For more than 400 years, Henrico County, VA, has been defined by the independent spirit of its people. From Pocahontas to explorer Richard E. Byrd, Henricoans have always taken risks and embraced new ideas, impacting the world far beyond the county.
For Henrico’s new Libbie Mill Library, we designed and developed a media installation that honors this rich history and makes it accessible and engaging. We created a true destination, a beautiful and welcoming experience that makes the past feel resonant, relevant, and relatable for visitors.
When guests arrive at the library, a curved steel wall with seven integrated screens uses digital and architectural elements to draw them into the space. An elegant motion piece plays on the exterior of the installation, using map-inspired graphics to illustrate the county’s evolution over time.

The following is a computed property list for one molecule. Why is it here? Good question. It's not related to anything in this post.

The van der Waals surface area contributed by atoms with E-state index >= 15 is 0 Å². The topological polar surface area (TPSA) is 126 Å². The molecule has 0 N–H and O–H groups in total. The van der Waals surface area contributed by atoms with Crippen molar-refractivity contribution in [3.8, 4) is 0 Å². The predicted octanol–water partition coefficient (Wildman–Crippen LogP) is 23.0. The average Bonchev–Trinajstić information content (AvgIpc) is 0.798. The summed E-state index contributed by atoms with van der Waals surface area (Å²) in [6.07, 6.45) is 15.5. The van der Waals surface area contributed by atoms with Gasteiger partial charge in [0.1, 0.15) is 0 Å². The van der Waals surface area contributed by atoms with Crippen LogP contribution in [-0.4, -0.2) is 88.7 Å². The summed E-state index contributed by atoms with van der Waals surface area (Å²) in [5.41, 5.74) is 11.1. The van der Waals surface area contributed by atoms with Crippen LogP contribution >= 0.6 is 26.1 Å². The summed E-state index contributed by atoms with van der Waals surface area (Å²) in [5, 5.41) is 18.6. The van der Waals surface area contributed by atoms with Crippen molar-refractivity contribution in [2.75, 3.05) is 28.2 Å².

Circling around to the installation’s interior, visitors find an interactive wall and table experience that combines powerful interpretive text with contemporary and archival imagery to connect modern Henricoans with the most important stories from the county’s past. On the wall, these narratives are written from the point of view of a narrator who experienced them, enabling guests to make a personal, human connection to what they’re reading. They learn about education from Virginia Randolph, a woman who dedicated her life to improving schooling for African Americans in the rural south. They discover the history of transportation in Henrico through Richard E. Byrd, a local pilot who flew to the South Pole and returned a national hero.
On the table, visitors have the opportunity to take a deeper dive into the stories from the wall. They explore content through the lens of cause and effect, prompting a deeper, more contextualized understanding of Henrico’s history and its relationship to their lives.
The media installation at the Libbie Mill Library helps define the space as a community destination, a place to gather, learn, and connect. The experience also reminds us of something we too often forget: that history is made by ordinary people, and that all of us have the power to make an impact ourselves.